Lisney expects investment sales this year to be 'four or five times' greater than in 2011

Lisney expects investment sales this year to be 'four or five times' greater than in 2011

Estate agents Lisney have predicted that investment sales in 2012 will be four or five times greater than the €200 million turnover from last year.

According to a report in today’s Irish Times, the agency’s annual review attributed the fall-off in sales last year to a lack of finance and uncertainty about the government’s plans to retrospectively prohibit upwards-only rent reviews.

The increased level of stock to be brought on to the market this year would be driven by lending institutions, receivers and liquidators, according to the newspaper.

A higher level of transactions this year would bring greater assurance on current values, which should provide the banks with more confidence on their underwriting.

Lisney said that as shortages appeared in the rental market in prime areas – and when rental stability and growth comes nearer – the price gap between prime and secondary properties would widen.

There was unquestionably good value available but the existing supply of investment stock was a barrier to activity. The measures contained in the last Budget may be seen as a catalyst for a turn in the market’s fortunes.

Dealing with the market for development land, the report said the only purchasers were cash buyers who were prepared to consider land acquisition if it was vastly discounted.

The likelihood was that zoned land would continue to sell for agriculture use in 2012. In instances where land required major infrastructure and services, it would be a long time before this acreage became attractive to purchasers.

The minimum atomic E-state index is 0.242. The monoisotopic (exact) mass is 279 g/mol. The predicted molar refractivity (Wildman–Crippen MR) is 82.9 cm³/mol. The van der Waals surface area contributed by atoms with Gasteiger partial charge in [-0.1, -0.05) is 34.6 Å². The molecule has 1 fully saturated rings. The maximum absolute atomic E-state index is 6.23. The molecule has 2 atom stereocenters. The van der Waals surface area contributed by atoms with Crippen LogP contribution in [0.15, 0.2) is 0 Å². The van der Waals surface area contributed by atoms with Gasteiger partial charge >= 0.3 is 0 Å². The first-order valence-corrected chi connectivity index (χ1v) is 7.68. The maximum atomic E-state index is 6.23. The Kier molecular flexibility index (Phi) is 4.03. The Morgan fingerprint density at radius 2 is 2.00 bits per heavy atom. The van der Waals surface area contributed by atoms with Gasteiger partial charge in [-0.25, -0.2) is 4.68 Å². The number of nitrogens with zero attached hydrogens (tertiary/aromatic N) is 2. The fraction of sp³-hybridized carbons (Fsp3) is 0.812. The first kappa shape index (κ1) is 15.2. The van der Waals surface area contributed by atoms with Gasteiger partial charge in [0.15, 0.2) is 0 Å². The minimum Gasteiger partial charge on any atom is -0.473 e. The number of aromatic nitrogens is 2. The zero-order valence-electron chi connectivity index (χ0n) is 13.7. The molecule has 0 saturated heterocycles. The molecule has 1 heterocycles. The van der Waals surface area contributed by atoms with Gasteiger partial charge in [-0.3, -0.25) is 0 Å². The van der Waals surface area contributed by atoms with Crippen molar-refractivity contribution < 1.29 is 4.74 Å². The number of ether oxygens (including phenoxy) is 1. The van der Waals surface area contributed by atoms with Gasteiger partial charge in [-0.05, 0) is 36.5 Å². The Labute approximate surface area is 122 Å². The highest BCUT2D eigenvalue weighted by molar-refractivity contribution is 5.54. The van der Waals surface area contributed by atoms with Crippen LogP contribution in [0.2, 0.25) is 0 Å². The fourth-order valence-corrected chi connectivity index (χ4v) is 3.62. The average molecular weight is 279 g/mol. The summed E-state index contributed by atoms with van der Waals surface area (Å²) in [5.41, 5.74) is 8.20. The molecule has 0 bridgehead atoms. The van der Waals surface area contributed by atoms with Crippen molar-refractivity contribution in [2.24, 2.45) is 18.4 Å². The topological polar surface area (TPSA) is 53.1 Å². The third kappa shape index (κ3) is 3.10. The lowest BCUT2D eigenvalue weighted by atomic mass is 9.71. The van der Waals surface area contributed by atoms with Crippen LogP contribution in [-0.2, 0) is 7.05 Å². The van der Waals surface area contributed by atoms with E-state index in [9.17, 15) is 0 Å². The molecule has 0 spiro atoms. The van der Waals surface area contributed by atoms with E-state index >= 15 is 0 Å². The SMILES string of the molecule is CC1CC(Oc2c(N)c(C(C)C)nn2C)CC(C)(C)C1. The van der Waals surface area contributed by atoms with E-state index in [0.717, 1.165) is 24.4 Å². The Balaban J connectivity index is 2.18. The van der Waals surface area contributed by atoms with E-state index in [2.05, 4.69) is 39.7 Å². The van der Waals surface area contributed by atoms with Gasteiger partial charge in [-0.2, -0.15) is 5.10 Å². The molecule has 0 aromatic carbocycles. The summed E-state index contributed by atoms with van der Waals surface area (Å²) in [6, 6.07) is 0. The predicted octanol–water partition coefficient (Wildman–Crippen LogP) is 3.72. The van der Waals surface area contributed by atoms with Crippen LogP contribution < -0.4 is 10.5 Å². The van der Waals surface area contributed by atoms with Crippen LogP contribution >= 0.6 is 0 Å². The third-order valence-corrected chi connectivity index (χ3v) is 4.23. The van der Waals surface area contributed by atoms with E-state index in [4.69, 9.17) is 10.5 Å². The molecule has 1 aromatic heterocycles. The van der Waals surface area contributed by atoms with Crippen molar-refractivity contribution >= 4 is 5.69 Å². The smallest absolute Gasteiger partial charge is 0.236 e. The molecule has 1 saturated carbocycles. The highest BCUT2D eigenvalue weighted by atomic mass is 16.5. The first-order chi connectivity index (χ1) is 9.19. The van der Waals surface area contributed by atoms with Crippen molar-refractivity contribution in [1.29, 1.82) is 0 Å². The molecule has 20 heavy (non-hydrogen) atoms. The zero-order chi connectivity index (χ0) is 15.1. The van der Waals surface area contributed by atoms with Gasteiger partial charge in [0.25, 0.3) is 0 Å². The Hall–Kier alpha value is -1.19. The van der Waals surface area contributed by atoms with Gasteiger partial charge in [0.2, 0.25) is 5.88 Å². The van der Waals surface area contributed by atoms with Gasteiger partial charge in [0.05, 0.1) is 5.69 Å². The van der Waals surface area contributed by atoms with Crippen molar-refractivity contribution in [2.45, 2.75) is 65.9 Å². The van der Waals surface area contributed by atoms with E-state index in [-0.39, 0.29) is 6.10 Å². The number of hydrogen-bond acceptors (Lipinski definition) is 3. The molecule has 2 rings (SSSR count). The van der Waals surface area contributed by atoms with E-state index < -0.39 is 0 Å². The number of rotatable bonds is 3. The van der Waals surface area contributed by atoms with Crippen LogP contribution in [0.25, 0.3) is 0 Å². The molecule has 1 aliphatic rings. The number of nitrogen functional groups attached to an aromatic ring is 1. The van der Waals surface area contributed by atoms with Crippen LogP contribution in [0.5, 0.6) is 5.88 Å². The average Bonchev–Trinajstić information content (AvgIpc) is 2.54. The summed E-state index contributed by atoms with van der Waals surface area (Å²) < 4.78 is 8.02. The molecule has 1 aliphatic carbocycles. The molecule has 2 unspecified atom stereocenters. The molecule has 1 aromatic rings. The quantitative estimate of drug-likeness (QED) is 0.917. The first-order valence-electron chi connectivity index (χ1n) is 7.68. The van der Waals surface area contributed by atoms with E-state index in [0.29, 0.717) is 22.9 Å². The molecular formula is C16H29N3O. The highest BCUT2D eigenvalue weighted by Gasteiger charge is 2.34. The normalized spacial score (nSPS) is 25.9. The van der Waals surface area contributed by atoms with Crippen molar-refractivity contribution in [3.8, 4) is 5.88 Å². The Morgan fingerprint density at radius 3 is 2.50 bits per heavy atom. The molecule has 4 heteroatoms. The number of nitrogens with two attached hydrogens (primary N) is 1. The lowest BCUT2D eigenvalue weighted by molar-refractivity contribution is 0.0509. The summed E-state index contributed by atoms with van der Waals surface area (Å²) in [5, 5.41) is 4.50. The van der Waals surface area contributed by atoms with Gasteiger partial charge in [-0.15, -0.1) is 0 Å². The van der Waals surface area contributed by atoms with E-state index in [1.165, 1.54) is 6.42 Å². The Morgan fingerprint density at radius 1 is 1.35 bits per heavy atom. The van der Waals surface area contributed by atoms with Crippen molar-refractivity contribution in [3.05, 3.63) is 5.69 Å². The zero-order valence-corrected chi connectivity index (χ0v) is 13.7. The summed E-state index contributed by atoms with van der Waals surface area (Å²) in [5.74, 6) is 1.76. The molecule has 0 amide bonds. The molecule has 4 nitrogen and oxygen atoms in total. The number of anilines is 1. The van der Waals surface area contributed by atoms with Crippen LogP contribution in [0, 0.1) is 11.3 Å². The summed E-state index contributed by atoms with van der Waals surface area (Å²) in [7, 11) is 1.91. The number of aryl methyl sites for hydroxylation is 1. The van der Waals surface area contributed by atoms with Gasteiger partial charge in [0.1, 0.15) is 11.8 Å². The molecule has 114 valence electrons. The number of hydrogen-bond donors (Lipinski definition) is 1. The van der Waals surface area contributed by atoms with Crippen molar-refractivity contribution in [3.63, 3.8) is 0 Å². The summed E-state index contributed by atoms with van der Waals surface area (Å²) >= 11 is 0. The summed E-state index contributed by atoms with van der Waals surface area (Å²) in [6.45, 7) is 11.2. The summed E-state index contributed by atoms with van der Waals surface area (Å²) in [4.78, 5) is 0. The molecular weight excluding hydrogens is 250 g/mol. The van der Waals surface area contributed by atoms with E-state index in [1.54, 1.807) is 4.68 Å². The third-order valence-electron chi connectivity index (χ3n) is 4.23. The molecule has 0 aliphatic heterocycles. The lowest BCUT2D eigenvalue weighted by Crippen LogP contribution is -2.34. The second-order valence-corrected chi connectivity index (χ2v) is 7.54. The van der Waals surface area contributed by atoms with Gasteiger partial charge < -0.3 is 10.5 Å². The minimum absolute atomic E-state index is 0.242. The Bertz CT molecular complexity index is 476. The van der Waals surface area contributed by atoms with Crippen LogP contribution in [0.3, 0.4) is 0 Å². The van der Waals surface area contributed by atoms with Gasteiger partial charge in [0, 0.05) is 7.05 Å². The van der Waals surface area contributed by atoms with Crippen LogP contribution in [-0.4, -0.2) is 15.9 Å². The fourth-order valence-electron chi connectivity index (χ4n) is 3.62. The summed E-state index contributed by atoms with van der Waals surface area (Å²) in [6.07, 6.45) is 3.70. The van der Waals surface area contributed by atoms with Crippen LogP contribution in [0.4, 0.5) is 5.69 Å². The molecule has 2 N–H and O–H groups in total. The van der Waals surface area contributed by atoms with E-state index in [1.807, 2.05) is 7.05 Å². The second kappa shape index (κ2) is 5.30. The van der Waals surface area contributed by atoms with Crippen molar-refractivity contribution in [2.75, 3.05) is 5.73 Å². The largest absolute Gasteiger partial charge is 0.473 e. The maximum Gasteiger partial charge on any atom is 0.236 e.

The report said that the volume of office space transacted in 2011 increased by 32%, with take up reaching 164,000sq m (1,765,280sq ft). Companies in the information, technology and related industries accounted for more than 38% of all space transacted.

Lisney estimated that there is currently 713,000sq m (7,674,660sq ft) of office space available in Dublin, representing over 20% of stock. The city centre rate accounted for 17.3%, but 28% of this space was either obsolete or nearing obsolescence and in a better market would be redeveloped.

The report said that with no speculative office construction due in 2012 and with the diminishing availability of grade A stock in the city, a situation may be reached shortly where occupiers requiring sizeable amounts of space would have to enter into an “economic deal” as opposed to a “market deal”.

Limited funding may become available for specific refurbishment projects in the city centre. The agency said it was possibly that there would be some limited growth in office rents this year, but real growth should return in 2013.

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